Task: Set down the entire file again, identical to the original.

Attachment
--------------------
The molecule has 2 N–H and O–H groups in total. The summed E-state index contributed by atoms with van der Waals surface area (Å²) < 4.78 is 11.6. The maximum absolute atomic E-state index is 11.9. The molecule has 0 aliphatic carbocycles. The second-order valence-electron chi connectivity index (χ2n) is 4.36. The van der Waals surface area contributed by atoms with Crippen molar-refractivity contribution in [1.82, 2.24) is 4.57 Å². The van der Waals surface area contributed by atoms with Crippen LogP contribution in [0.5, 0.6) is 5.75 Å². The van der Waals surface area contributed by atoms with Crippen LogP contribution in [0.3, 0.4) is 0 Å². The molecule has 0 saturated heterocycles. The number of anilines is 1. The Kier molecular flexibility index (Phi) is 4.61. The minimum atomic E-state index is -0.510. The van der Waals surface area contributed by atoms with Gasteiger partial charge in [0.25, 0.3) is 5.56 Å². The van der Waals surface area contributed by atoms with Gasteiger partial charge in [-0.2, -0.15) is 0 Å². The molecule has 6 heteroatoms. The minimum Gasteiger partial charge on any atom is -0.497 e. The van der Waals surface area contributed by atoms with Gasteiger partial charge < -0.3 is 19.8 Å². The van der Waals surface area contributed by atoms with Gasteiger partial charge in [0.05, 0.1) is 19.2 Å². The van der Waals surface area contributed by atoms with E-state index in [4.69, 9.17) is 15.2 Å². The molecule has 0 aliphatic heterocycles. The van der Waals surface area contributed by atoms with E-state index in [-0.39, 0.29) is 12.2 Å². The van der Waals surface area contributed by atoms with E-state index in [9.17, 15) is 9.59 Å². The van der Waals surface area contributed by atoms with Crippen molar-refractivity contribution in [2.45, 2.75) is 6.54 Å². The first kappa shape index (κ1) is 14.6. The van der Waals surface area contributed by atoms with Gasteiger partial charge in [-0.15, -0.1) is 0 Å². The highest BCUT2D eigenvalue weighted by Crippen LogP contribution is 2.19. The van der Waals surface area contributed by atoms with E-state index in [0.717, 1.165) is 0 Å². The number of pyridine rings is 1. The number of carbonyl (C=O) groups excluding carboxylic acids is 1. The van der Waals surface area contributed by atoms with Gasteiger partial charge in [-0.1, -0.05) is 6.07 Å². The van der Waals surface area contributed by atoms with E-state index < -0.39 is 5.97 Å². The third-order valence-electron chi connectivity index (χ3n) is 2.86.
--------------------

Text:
The molecule has 2 N–H and O–H groups in total. The summed E-state index contributed by atoms with van der Waals surface area (Å²) < 4.78 is 11.6. The maximum absolute atomic E-state index is 11.9. The molecule has 0 aliphatic carbocycles. The second-order valence-electron chi connectivity index (χ2n) is 4.36. The van der Waals surface area contributed by atoms with Crippen molar-refractivity contribution in [1.82, 2.24) is 4.57 Å². The van der Waals surface area contributed by atoms with Crippen LogP contribution in [0.5, 0.6) is 5.75 Å². The van der Waals surface area contributed by atoms with Crippen LogP contribution in [0.3, 0.4) is 0 Å². The molecule has 0 saturated heterocycles. The number of anilines is 1. The Kier molecular flexibility index (Phi) is 4.61. The minimum atomic E-state index is -0.510. The van der Waals surface area contributed by atoms with Gasteiger partial charge in [0.25, 0.3) is 5.56 Å². The van der Waals surface area contributed by atoms with Gasteiger partial charge in [-0.2, -0.15) is 0 Å². The molecule has 6 heteroatoms. The minimum Gasteiger partial charge on any atom is -0.497 e. The van der Waals surface area contributed by atoms with Gasteiger partial charge < -0.3 is 19.8 Å². The van der Waals surface area contributed by atoms with Gasteiger partial charge in [0.05, 0.1) is 19.2 Å². The van der Waals surface area contributed by atoms with E-state index in [4.69, 9.17) is 15.2 Å². The molecule has 0 aliphatic heterocycles. The van der Waals surface area contributed by atoms with E-state index in [-0.39, 0.29) is 12.2 Å². The van der Waals surface area contributed by atoms with E-state index in [9.17, 15) is 9.59 Å². The van der Waals surface area contributed by atoms with Crippen molar-refractivity contribution in [2.45, 2.75) is 6.54 Å². The first kappa shape index (κ1) is 14.6. The van der Waals surface area contributed by atoms with Gasteiger partial charge in [-0.15, -0.1) is 0 Å². The highest BCUT2D eigenvalue weighted by Crippen LogP contribution is 2.19. The van der Waals surface area contributed by atoms with E-state index in [0.717, 1.165) is 0 Å². The number of pyridine rings is 1. The number of carbonyl (C=O) groups excluding carboxylic acids is 1. The van der Waals surface area contributed by atoms with Gasteiger partial charge in [-0.1, -0.05) is 6.07 Å². The van der Waals surface area contributed by atoms with E-state index < -0.39 is 5.97 Å². The third-order valence-electron chi connectivity index (χ3n) is 2.86.